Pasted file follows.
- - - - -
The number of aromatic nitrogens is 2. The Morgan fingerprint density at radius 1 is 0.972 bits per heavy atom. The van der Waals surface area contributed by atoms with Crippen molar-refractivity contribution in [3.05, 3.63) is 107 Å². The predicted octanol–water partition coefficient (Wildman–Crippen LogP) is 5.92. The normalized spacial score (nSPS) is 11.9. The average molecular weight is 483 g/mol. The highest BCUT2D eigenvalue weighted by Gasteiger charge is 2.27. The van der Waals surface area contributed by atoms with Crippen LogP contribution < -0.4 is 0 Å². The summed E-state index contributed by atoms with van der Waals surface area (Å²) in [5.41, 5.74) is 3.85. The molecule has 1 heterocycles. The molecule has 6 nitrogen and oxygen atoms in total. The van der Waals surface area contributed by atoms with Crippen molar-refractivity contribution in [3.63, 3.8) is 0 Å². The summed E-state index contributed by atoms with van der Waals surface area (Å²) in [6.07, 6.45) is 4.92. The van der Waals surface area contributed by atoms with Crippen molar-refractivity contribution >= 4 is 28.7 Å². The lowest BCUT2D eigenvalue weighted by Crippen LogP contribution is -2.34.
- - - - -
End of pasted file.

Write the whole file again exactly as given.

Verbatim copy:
The number of aromatic nitrogens is 2. The Morgan fingerprint density at radius 1 is 0.972 bits per heavy atom. The van der Waals surface area contributed by atoms with Crippen molar-refractivity contribution in [3.05, 3.63) is 107 Å². The predicted octanol–water partition coefficient (Wildman–Crippen LogP) is 5.92. The normalized spacial score (nSPS) is 11.9. The average molecular weight is 483 g/mol. The highest BCUT2D eigenvalue weighted by Gasteiger charge is 2.27. The van der Waals surface area contributed by atoms with Crippen LogP contribution < -0.4 is 0 Å². The summed E-state index contributed by atoms with van der Waals surface area (Å²) in [5.41, 5.74) is 3.85. The molecule has 1 heterocycles. The molecule has 6 nitrogen and oxygen atoms in total. The van der Waals surface area contributed by atoms with Crippen molar-refractivity contribution in [3.63, 3.8) is 0 Å². The summed E-state index contributed by atoms with van der Waals surface area (Å²) in [6.07, 6.45) is 4.92. The van der Waals surface area contributed by atoms with Crippen molar-refractivity contribution >= 4 is 28.7 Å². The lowest BCUT2D eigenvalue weighted by Crippen LogP contribution is -2.34.